We have some new and exciting changes coming to ExchangeDefender with the new release now less than two weeks from launch. However, I wanted to introduce you to some network-wide changes and explain them to the best of my ability so you can clearly communicate them to your clients.
If you take a look at www.ownwebnow.com/new and sign up for one of our webcasts, you will notice that there are a ton of new features coming to ExchangeDefender. We are also running a huge sales special. No, we are not a car lot, we don’t “make it up with volume” but by optimizing our technology.
Starting November 23, 2009 we will no longer accept messages from known spammers that have been listed on SpamCop and SpamHaus realtime blacklists. We have used SpamCop and SpamHaus to automatically drop non-whitelisted messages into the SureSPAM quarantine and during that time we have had less than 0.0000000001% release rate with an overwhelming number of released messages being forged junk messages. To put it even more plainly, even the messages from these servers that our clients thought were legitimate turned out to be fraudulent.
This has become even more obvious lately as spoofing has become more and more common. Say a client whitelists “@aol.com” or “@live.com” domain. ExchangeDefender will look at the header of the incoming message and even though we know it’s on multiple RBL’s, we will accept it and deliver it to the user as a non-spam. This has increased the complaint rate by our users who say more and more SPAM is getting through while they knowingly whitelisted domains that are often spoofed.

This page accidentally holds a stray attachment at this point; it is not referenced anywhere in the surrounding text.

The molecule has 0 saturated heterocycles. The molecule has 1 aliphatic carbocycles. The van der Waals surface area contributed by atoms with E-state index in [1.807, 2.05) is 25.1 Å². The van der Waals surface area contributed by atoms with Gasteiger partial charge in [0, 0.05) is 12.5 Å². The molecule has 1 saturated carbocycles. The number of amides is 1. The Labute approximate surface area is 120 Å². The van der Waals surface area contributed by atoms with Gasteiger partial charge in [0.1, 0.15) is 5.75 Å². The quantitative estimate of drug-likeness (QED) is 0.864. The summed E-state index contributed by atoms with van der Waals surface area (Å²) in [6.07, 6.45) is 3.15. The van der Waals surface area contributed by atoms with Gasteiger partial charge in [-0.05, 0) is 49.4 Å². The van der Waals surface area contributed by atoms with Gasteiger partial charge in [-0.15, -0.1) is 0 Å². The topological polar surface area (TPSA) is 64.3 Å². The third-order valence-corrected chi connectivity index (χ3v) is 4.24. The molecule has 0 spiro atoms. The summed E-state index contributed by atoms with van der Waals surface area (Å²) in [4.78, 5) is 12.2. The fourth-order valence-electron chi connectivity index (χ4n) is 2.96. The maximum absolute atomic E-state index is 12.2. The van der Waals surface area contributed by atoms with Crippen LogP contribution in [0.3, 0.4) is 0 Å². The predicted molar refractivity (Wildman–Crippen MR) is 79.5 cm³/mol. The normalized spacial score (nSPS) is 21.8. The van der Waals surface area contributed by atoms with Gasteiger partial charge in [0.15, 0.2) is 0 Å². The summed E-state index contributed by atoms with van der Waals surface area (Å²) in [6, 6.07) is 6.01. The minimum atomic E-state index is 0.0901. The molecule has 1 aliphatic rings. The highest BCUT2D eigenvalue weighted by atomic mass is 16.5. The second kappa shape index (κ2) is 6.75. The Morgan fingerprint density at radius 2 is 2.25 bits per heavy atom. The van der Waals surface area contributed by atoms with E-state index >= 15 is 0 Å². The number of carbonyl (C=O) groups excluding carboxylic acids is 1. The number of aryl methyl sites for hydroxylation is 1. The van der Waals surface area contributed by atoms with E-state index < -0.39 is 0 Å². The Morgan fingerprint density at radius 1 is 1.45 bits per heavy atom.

We will be joining almost all of the other major providers that do not accept mail from the known SPAM addresses.
Wait, you’re going to be deleting my mail?
No. We will only be deferring them. Every message reviewed by ExchangeDefender and confirmed to be on a RBL will be temporarily deferred (not accepted) and the remote senders server will attempt to send the message again later. Since messages on SpamCop and SpamHaus are not accepted by any of the large service providers, the sender will be alerted by dozens of other recipients who automatically reject messages on RBL networks. They will not only not be able to send mail to you but to anyone else.
We believe that if the sender is legitimate, they will address the RBL situation quickly and messages will be delivered to us promptly. However, if they are a known source of SPAM and choose to do nothing about distributing viruses and/or SPAM we have to do what’s in the best interest of the network and all the users that it protects.
We don’t expect this to be an issue as it really is a norm in the industry and virtually nobody knowingly accepts SPAM from addresses on these large, reputable commercial RBLs. SpamHaus and SpamCop come with excellent reputation and our own statistical models indicate that this will be a nonissue. This policy has been in place with our Exchange 2007 hosting network and our virtual web / mail hosting platform for over a year without complaints.
But we wanted you to know why your SPAM counts will drop dramatically ahead of time.
Vlad Mazek, MCSE
CEO, Own Web Now Corp